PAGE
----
Links on SoundGuys may earn us a commission. Learn more.
6 x 1.5 x 2.3 inches
The DKnight Magicbox II made our list for the Best Bluetooth Speakers under $50, but we never gave it a proper review. That is, until now. The original received plenty of attention and over 11,000 positive Amazon reviews at the time of this post. We liked what it had to offer, but it had some flaws as well. The second iteration of the speaker aims to fix that, while keeping what we liked about the original. Did DKnight fix the faults of the original or did they just create new ones?
What’s in the box?
The box is fairly small but inside you’ll get the speaker, a micro USB charging cable, 3.5mm audio cable, the instruction booklet, and a slim bass pad.
Build & Design
The footprint of the speaker is exactly the same as the previous model, measuring 6 x 2 x 1.6 inches. The biggest difference in the build is something that you can’t see, unless you break it open for some reason. The 6W drivers on the inside have been upgraded to 10W drivers which DKnight says provides a fuller low end (more on that later). The speaker is still a slim black box with grilles on three sides and a soft plastic covering the top, bottom, and fourth side. On that left side is where you’ll find the power switch, micro USB input for charging, and the 3.5mm input as well. The micro SD card slot found on the original Magicbox is no longer here, so if that’s something that you use often this might not be for you.
The buttons up top were great on the original, and they’re just as great here. They’re made of soft rubber and though they are little too squishy for my taste, I never had to press it more than once to get the desired action. One thing that does bother me about the build is how much dirt and dust the soft rubber accumulates. Barely 10 minutes out of the box it already needed to be wiped down with a damp cloth. On the bright side that rubber definitely adds to the durability. During testing the speaker fell from a height of about 6 feet and came away completely unharmed.
The connection is decent with minimal skipping as long as you stay within the range of about 30 feet. Throw a wall or two in the way and skipping is still prevalent but it does become more frequent. Still, it’s not enough to ruin the experience by any means.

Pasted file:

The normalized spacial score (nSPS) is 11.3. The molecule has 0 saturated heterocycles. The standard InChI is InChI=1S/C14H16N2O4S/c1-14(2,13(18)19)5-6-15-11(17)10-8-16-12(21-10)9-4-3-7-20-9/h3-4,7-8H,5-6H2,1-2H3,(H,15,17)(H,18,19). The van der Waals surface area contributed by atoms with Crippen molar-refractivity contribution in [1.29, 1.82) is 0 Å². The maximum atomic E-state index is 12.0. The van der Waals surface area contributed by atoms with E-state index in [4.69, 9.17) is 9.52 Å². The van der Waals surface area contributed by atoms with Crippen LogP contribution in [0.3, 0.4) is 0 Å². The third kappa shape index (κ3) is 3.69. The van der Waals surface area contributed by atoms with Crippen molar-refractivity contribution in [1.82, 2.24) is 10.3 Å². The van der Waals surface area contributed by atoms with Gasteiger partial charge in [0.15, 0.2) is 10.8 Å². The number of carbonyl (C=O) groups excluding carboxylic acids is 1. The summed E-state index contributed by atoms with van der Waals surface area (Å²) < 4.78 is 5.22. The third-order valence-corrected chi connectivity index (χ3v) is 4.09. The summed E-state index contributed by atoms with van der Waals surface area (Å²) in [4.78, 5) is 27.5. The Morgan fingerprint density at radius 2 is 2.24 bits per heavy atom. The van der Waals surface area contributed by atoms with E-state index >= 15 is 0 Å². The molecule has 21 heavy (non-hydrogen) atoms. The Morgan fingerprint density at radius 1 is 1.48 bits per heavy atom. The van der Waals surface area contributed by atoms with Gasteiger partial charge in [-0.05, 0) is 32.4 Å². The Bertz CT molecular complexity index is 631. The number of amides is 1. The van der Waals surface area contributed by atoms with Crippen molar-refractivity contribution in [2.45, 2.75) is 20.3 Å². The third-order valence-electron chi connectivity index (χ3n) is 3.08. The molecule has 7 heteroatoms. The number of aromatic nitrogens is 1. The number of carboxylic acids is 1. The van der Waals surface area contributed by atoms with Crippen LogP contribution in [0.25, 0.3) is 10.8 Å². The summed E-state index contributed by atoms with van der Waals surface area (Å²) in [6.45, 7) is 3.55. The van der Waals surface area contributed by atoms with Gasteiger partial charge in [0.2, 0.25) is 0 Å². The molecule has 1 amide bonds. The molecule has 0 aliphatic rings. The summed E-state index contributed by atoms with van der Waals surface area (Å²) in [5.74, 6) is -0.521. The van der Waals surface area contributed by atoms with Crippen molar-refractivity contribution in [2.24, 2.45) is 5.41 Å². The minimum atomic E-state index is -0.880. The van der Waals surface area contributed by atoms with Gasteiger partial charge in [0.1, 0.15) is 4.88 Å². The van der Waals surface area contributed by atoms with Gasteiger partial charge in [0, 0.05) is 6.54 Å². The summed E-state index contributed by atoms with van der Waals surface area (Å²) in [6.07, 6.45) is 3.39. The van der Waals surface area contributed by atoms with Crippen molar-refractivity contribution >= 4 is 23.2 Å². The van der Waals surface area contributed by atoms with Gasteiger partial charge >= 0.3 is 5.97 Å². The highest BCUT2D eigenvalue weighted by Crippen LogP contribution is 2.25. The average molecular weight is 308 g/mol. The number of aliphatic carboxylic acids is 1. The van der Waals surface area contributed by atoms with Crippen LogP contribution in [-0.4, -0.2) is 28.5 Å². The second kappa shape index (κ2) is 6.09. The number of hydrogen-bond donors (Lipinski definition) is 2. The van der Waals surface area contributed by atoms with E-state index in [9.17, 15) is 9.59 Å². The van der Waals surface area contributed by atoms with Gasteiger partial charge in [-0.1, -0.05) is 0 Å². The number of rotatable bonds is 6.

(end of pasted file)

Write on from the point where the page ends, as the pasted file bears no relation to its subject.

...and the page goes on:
One thing that’s worth mentioning is that the quality of the microphone was not good at all. It was decent enough to get through a conversation half-yelling at the speaker, but the person on the other side was complaining that I sounded like I was in a tunnel the entire time. Of course, a good mic probably isn’t the main priority for most people who are shopping for speakers but if answering phone calls is something you want then you’ve been warned.
Battery life is spec’d between 10-12 hours, and that’s fairly accurate. Playing music at varying volumes throughout the day we got it to last 10.5 hours, so 12 hours at a lower volume isn’t too unrealistic.
The main reason the original Magicbox was so well liked was because of the sound quality and with the Magicbox II, DKnight claims to have made it even better. The 10W driver upgrade was specifically to add some bass to the low end. Since it’s a small portable speaker, we tested it using only portable devices streaming Spotify on the highest quality setting.
The new 10W drivers do add bass, even if it isn’t the cleanest bass. It sounds a little boomy and hollow but it was strong enough that the rumbling did send it crashing to the floor during testing. Moral of the story: use the included bass pad. Considering the price, the low end isn’t bad just don’t expect it to be a jaw-dropping experience. A good example of this is the song ‘Running Home to You’ by Bee Caves which has strong bass kicks throughout that weren’t extremely detailed, but still enjoyable.
The mid-range was a little strangled in most songs in terms of instruments, but as is the case with a lot of inexpensive speakers vocals came through clear. Songs with a lot of instrumentation like ‘Appeals’ by Roger Sellers were easy to enjoy when it came to listening to lyrics, but the background piano and synths sound mashed together.
Highs were a little harsh at times but never uncomfortable. The high strings in ‘Pains’ by Silk Rhodes came through a little piercing but the hi-hats and guitar slides sounded good throughout.
The DKnight MagicBox II is a great little speaker for the price. It gets plenty loud and although the sound quality has it’s moments, it’s a really solid listen overall. The low end isn’t accurate but it’s definitely powerful and if you’re in the market for a portable speaker to take with you on a day-hike or to entertain a few guests this will certainly get the job done. I personally enjoyed the sleek minimal design, but I can see how others might not. It’s not flashy and it’s one of those speakers that relies on the sound it makes to make up for its other faults.